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Though nonprofit organizations have some key distinctions from other businesses, they still face many of the same common hazards on a daily basis. Nonprofits aren’t immune to risks like theft, cybercrime, or even lawsuits, so it’s critical for them to be equipped with the proper coverage. Fortunately here at First Underwriters, we can help you find the right nonprofit insurance to protect your organization. 

Who Needs Nonprofit Insurance?

Nonprofit organizations are mostly like any other organizations, with one major difference: They don’t turn a profit. This type of organization has been granted tax-exempt status by the IRS, which requires them to have a unique form of coverage. The following are common examples of nonprofit organizations that require special coverage:

  • Federal credit unions
  • Charitable organizations
  • Scientific organizations
  • Amateur sports associations
  • Public safety testing organizations
  • Religious organizations (e.g., churches)
  • Social welfare groups
  • Politically motivated groups
  • Rotary clubs
  • Volunteer fire stations
  • Labor unions
  • Agricultural unions
  • Social and recreational clubs (e.g., country clubs)
Businessowner's Insurance Coverages

Insurance exists for the purpose of protecting persons and organizations from the adverse financial consequences of certain unpredictable events, regardless of the coverage line being considered. For general liability insurance, the unpredictable event that constitutes the subject of the insurance is a claim of legal liability arising out of a company’s operations, premises, products, and completed work.

The Commercial Auto policy will pay “sums” for which the insured is legally liable because of bodily injury or property damage to which the insurance applies. Therefore, while covered bodily injury or property damage is required to trigger coverage, recovery under the policy can actually go beyond these types of damages.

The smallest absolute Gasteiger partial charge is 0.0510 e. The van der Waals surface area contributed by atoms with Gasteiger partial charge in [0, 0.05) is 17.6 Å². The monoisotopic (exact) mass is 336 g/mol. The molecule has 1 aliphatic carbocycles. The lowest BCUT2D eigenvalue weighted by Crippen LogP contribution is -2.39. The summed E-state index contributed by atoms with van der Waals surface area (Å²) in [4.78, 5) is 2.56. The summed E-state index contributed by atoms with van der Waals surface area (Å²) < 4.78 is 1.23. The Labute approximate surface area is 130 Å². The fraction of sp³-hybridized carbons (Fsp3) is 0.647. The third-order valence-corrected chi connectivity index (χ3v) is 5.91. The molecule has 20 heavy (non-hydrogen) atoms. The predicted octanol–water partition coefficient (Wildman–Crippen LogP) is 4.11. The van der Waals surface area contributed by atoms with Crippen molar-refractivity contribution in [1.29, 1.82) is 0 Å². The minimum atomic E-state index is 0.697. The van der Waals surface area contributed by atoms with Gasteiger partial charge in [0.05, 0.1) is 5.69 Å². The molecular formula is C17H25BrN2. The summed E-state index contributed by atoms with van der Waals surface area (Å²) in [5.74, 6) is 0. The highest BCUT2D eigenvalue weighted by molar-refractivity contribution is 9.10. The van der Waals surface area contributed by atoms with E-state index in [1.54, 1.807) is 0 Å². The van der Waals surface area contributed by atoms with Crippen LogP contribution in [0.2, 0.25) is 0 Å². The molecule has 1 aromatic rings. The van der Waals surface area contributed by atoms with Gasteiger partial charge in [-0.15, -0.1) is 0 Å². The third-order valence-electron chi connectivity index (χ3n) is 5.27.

Auto Physical Damage is coverage for damage to autos owned by the insured, and it’s completely optional (unless required by a lender). Physical damage coverage is divided into loss caused by collision, and loss caused by something other than collision. (The latter category is frequently referred to as comprehensive coverage, but in reality, “comprehensive coverage” is one of two types of coverage for loss caused by “other than collision.”) These are separate coverages, with different rates, and at the insured’s option, different deductibles. They can be purchased separately or in combination.

Commercial property  is the policy that an organization purchases to pay for damage to its own buildings and the personal property in them. A commercial property policy can also cover loss of income or increase in expenses that result from insured damage to buildings and their contents.

If your nonprofit’s computer system is compromised, sensitive or personal data may be stolen and even sold to third parties. Aside from having to pay to clean up your network’s security, your organization could also face a lawsuit. This coverage protects against financial and legal ramifications following a cyberattack.

This coverage protects against costs associated with third-party injuries and property damage sustained on your organization’s premises, or in other words, in or around your office. Common injuries include slips and falls.

 Also known as “errors & omissions insurance,” this coverage protects against claims made by customers or clients who suffer financial loss due to the work they’ve hired you for. This coverage is absolutely crucial for nonprofits that provide any kind of counseling services.

Covers legal fees in the event your nonprofit’s employees are involved in harassment cases against coworkers or the public.

Covers instances of employee theft from the organization.

If your employees become ill, get injured, or die from a work-related incident, this aspect of the insurance will cover the financial ramifications. Coverage is mandatory in most states.

Protects against potential mishaps related to events sponsored by the organization, including having to unexpectedly cancel an event on short notice, or causing property damage to the event site.

- Non-profit Insurance -

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